Listen to the Bernard Herrmann music in The Red Shoes with our playlist
PUBLISHED: 12:06 22 February 2017 | UPDATED: 12:53 22 February 2017
Matthew Bourne picks of the celebrated film composer’s music featured in and that inspired his adaptation of the classic Powell and Pressburger ballet film in our special Spotify playlist.
Matthew Bourne’s production of The Red Shoes is set to a new score arranged by Terry Davies, using the mesmerising music of golden-age Hollywood composer Bernard Herrmann.
Born in New York in 1911, the son of a Jewish middle-class family of Russian origin, Herrmann composed a string of iconic film scores.
He is best known for his collaborations with Alfred Hitchcock, from The Trouble with Harry (1955) to Marnie (1964), a period that also included Vertigo, North by Northwest and Psycho.
He also had a long association with Orson Welles, from his radio performances, including Welles’ famous adaptation of H. G. Wells’ The War of the Worlds, to his first film score for Citizen Kane and Welles’ second film, The Magnificent Ambersons.
His early film scores included All That Money Can Buy (1942), for which picked up his first ever Oscar giving the fantasy film an interesting takes on traditional folk tunes; and The Ghost and Mrs Muir (1947), reportedly Herrmann’s own favourite; you don’t even need to see the film to feel swept away by the overwhelming emotional swells.
Having quit Hollywood for concert works, he returned for The Day The Earth Stood Still, an other-worldly theremin-fuelled sci-fi score that set the musical tone for Cold War hysteria. Cape Fear (1962) saw him set the tone of pervasive creepiness in just four descending notes. He also scored Francois Truffaut’s Fahrenheit 451 (1966) with a truly haunting score. His final score for Martin Scorsese’s Taxi Driver was typically memorable.
“I first became aware of the music of Bernard Herrmann, through his classic scores for many of Alfred Hitchcock’s finest thrillers (represented on this playlist by Psycho, North by Northwest and Hitchcock’s masterpiece, Vertigo),” said Matthew Bourne. “When I decided to bring Powell and Pressburger’s legendary “ballet” film, The Red Shoes, to the stage as a full-length dance drama I felt that Herrmann would be the perfect composer to capture the musical elements needed to tell that story.”
Matthew Bourne on Playlist Selected Cuts
• Concerto Macabre Second Movement (from Hangover Square) — This is the second movement of the classic piano concerto from the brilliant but little known thriller, Hangover Square. We imagine it represents the moody and creatively volatile character of Julian Kraster, the composer who Vicky Page falls in love with.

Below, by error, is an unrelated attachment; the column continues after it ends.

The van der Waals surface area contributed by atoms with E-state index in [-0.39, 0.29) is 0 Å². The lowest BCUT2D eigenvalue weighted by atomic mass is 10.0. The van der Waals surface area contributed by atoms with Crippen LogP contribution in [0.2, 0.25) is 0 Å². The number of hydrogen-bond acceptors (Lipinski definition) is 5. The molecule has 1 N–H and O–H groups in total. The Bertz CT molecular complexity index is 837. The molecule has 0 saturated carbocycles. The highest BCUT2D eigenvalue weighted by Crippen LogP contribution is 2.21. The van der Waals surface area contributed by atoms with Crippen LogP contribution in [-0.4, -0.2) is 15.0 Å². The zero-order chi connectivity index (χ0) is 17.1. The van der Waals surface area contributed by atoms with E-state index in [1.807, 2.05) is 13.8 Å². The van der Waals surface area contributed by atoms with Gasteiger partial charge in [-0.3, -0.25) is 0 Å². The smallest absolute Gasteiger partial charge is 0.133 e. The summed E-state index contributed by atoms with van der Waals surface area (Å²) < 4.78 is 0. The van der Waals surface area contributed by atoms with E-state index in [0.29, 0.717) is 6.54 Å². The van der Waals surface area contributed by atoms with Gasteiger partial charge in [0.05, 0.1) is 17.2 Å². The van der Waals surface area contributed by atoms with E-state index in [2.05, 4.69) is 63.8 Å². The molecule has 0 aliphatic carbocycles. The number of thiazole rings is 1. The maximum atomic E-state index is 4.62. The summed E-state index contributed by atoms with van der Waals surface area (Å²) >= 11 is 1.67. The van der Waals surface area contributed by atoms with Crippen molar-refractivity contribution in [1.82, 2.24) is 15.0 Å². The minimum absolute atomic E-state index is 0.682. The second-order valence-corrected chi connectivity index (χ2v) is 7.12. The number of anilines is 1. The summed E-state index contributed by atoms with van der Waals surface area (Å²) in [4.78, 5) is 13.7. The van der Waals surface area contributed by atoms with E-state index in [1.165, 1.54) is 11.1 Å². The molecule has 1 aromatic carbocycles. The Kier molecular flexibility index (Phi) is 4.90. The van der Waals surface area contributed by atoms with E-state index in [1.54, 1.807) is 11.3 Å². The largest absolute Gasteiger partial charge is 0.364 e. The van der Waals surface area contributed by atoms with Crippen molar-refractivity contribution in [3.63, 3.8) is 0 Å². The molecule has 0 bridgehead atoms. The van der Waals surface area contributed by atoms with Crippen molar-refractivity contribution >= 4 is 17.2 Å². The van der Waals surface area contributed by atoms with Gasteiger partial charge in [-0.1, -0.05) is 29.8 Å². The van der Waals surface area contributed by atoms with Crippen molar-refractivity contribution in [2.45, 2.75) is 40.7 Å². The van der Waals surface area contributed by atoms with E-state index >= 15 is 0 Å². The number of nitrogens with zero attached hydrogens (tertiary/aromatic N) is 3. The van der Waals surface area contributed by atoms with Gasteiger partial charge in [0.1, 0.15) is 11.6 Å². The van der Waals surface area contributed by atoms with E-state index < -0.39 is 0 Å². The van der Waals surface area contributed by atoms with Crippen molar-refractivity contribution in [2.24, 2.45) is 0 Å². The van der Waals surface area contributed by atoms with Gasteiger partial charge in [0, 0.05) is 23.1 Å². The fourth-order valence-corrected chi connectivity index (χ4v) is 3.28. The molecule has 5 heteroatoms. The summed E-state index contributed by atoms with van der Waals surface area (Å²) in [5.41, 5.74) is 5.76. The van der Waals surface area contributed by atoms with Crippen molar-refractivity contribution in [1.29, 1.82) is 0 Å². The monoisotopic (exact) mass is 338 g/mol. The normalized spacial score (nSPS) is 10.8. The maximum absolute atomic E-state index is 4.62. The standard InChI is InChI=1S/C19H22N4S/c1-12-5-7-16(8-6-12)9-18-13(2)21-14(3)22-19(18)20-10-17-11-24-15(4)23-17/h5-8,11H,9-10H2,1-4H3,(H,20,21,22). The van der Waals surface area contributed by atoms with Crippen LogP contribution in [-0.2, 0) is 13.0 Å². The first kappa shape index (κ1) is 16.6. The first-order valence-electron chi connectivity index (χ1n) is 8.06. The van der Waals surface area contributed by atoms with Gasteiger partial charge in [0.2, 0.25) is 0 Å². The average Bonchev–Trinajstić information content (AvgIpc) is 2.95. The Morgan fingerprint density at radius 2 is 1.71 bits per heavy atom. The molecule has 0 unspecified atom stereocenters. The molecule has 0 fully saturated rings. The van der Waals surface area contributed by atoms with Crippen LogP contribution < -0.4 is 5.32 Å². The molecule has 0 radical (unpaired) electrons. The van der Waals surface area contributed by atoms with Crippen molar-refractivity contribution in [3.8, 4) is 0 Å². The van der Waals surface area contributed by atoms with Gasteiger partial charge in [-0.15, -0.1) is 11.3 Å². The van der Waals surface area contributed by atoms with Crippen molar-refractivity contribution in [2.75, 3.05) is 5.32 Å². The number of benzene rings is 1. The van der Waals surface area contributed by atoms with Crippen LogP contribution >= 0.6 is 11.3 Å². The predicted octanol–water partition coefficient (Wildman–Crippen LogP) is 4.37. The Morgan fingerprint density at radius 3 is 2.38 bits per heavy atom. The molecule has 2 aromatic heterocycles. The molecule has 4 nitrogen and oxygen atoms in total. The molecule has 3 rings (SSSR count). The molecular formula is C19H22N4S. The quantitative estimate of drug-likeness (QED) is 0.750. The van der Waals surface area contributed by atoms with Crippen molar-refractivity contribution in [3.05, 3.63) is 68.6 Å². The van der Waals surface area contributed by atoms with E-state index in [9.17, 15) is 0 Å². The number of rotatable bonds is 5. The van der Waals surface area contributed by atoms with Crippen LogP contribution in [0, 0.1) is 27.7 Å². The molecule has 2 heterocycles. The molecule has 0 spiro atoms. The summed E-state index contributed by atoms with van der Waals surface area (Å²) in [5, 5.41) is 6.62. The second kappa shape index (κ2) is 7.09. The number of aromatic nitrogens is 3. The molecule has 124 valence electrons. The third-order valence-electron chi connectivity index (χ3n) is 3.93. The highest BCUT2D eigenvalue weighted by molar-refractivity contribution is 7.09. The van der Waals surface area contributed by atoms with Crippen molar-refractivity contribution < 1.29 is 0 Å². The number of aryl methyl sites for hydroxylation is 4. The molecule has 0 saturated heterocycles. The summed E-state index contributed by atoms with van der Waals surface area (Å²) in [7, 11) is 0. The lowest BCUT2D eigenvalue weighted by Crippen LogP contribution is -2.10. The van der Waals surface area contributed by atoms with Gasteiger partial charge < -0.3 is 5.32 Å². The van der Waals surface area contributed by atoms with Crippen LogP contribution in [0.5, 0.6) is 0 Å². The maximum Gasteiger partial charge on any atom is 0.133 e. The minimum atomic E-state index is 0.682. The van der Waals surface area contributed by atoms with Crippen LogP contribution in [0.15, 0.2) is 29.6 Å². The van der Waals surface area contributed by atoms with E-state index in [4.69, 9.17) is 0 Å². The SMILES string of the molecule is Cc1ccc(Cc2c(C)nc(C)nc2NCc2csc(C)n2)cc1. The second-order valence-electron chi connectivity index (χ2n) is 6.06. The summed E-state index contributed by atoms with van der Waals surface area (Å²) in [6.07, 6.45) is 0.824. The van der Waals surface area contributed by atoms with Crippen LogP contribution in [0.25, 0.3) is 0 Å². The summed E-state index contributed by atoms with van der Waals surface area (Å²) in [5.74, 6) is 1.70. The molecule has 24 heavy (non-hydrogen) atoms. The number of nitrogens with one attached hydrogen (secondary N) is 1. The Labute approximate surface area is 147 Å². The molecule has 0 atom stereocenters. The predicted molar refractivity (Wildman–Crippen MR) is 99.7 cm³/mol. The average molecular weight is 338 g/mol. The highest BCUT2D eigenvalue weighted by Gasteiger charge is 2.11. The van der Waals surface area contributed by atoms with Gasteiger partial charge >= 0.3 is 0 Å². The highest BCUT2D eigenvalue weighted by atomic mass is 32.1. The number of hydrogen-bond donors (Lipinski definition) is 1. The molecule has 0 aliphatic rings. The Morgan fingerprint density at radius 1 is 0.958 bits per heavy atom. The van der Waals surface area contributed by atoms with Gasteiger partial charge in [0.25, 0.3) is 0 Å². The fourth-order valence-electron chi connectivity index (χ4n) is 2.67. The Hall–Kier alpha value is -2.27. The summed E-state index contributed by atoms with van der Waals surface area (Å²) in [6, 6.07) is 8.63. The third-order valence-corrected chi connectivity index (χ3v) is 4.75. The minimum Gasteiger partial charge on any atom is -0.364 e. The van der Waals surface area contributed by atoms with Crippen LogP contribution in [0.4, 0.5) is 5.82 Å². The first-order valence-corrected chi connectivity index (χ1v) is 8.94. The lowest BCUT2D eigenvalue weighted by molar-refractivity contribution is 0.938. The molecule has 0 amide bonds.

• Ragtime— From Herrmann’s Citizen Kane inspired Suite, we are utilising this piece as the score for a “Beach Ballet” performed by the Ballet Lermentov.
• The Ghost and Mrs Muir Main title/finale — Herrmann’s favourite score and certainly one of my favourites too. This beautiful, yearning, bittersweet score gives our story its emotional centre and we are using it extensively throughout The Red Shoes.
• The Ghost and Mrs Muir: Andante Cantabile — Another insinuating and gorgeous melody that we are using for the tortured mind of Ballet Impresario, Boris Lermentov.
• Antimacassar — One of the most beautiful discoveries was this mesmerising piece from a suite that Herrmann wrote, using themes from his first film, Citizen Kane.
• Vertigo: Prelude/Nightmare — The greatest Hitchcock movie and one of the best that Herrmann ever wrote. It’s hard to imagine this film without this score...a perfect collaboration.
• North by Northwest/Conversation Piece — Hitchcock’s great “chase” movie with one of Herrmann’s most exciting scores. All Herrmann’s “love” themes suggest a certain amount of unease and “trouble around the next corner”.
• Mysterious Island Prelude/The Balloon — One of Herrmann’s best “Adventure” scores and great to dance to too?
• Fahrenheit 451 — This magical score forms the basis of our score for the “ballet within the ballet”, The Red Shoes. It’s from a slightly later era than the other pieces that we are using in our score and creates its own unique sound world.
• Obsession: Valse Lente — One of Herrmann’s later film scores, a typically bittersweet Waltz.
• Taxi Driver: Night Piece — Herrmann’s last film and a revelation. Totally original and one of the most memorable aspects of Scorsese’s masterpiece.